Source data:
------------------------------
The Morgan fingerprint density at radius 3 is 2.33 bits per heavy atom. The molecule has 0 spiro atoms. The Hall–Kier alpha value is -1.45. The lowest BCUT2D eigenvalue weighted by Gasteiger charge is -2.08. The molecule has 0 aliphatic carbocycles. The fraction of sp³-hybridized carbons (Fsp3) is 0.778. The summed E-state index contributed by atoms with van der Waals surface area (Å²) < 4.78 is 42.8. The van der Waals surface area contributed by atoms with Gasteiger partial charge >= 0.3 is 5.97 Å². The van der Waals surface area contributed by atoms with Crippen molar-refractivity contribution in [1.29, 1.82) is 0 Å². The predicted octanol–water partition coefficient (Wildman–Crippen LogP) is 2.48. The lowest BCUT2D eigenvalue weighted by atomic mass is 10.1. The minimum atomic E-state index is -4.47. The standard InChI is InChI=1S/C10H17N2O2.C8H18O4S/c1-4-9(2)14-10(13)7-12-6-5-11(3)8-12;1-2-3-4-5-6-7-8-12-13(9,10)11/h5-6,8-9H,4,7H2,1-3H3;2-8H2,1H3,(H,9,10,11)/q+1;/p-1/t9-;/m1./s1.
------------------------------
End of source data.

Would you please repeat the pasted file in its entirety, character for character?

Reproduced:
The Morgan fingerprint density at radius 3 is 2.33 bits per heavy atom. The molecule has 0 spiro atoms. The Hall–Kier alpha value is -1.45. The lowest BCUT2D eigenvalue weighted by Gasteiger charge is -2.08. The molecule has 0 aliphatic carbocycles. The fraction of sp³-hybridized carbons (Fsp3) is 0.778. The summed E-state index contributed by atoms with van der Waals surface area (Å²) < 4.78 is 42.8. The van der Waals surface area contributed by atoms with Gasteiger partial charge >= 0.3 is 5.97 Å². The van der Waals surface area contributed by atoms with Crippen molar-refractivity contribution in [1.29, 1.82) is 0 Å². The predicted octanol–water partition coefficient (Wildman–Crippen LogP) is 2.48. The lowest BCUT2D eigenvalue weighted by atomic mass is 10.1. The minimum atomic E-state index is -4.47. The standard InChI is InChI=1S/C10H17N2O2.C8H18O4S/c1-4-9(2)14-10(13)7-12-6-5-11(3)8-12;1-2-3-4-5-6-7-8-12-13(9,10)11/h5-6,8-9H,4,7H2,1-3H3;2-8H2,1H3,(H,9,10,11)/q+1;/p-1/t9-;/m1./s1.